Farmlands cooperative has sold its nationwide real estate business to the Property Brokers chain.
The constitution adopted when Farmlands merged with CRT nearly six years ago set up a 10-member board of eight shareholder-elected directors and two independent appointees. Under the proposal that will go to six and three, respectively.
Chairman Lachie Johnstone said he does not expect the change to be contentious. A number of other organisations have similar structures.
“Often the critical thing for shareholders is whether the elected members maintain the majority and obviously in this instance they do.”
It represents an opportunity to reduce the board by one while increasing the proportion of independents.
“That’s all about building skillsets, bringing in levels of expertise that the organisation can benefit from, and balancing the skills and attributes that shareholder directors bring,” he said.
If accepted, the change would not be immediate. In the meantime, 11 candidates are standing for three places on the board, two in the South Island and one in the North. Joe Ferraby from Seddon, David Jensen from Tauranga and Independent Peter Wilson will all stand down while Rob Hewett (Clutha) is seeking re-election as his three-year term comes to an end by rotation.
Meanwhile, Johnstone said, the co-operative has put in “a good solid performance” for the year.
“The fact that we can return to paying a bonus rebate is I think a very good signal to shareholders.”
Farmlands is reporting revenue of $2.39 billion, up 10.71%, and a profit of $12.2m – more than double the $5.4m it posted in the previous financial year.
It delivered $91m of rebates throughout its stores, the Farmlands Card and Fuel Card. The bonus rebate of $6.1m is to be distributed to shareholders on a 50% cash and 50% bonus share basis.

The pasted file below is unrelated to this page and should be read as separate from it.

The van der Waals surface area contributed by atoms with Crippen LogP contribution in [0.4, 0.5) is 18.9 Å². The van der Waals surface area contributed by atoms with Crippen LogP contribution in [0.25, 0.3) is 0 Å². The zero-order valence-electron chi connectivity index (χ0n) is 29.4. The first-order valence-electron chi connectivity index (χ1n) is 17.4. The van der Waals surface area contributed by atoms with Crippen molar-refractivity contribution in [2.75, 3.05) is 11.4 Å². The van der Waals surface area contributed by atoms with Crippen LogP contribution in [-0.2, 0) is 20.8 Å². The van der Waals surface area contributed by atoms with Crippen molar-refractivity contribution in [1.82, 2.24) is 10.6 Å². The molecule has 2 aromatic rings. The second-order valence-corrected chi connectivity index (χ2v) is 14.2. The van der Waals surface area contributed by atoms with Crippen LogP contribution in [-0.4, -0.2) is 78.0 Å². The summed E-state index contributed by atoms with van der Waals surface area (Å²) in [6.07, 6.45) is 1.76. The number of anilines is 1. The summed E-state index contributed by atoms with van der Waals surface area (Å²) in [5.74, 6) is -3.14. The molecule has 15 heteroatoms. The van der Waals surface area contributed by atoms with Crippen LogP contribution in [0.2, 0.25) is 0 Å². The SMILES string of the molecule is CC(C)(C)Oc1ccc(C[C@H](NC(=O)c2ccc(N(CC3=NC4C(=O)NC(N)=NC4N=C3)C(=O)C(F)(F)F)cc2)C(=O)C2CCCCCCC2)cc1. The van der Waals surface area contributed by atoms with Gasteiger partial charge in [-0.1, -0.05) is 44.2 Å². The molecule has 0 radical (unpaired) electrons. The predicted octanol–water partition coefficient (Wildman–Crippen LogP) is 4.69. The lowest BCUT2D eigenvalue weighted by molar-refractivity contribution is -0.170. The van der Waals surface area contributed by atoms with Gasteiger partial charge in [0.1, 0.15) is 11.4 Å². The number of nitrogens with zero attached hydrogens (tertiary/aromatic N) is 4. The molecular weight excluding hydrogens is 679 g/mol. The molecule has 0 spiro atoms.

Johnstone said a bonus rebate was last paid in 2015. At that time the co-operative had been in a “pretty significant growth mode” but then faced a change in market conditions and a significant reduction in spending.
Johnstone now sees good solid commodity pricing in venison and velvet, and things are looking positive for lamb.
He said dairy is sitting “in a middle-ground” but with uncertainly about its environmental license to operate, and structural issues with Fonterra.
Kiwifruit and apples look very good, he said.
“On balance one would suggest that commodity pricing has been advantageous to us over the last 12 months and we’re seeing reasonable upticks in spending.
“There’s a little bit of negativity there, a bit of caution, and some suggest it’s coming out of the banking sector. I think there’s a slight mismatch between farmer grower sentiment and commodity pricing.”
Meanwhile, chief executive Peter Reidie noted that Farmlands had won a number of awards over the past 12 months, which showed the co-operative was heading in the right direction.
“We have been investing in our people to better serve our shareholders. Winning the KPMG Customer Excellence Experience Award, in particular, was a great boost for our staff as this was our shareholders telling us we were doing a great job servicing them.
“To come out as the number-one brand in New Zealand for the global KPMG Award, against the likes of Air New Zealand, Kiwibank, New World and ASB is tangible proof that the co-operative is moving from good to great, in line with our strategy.”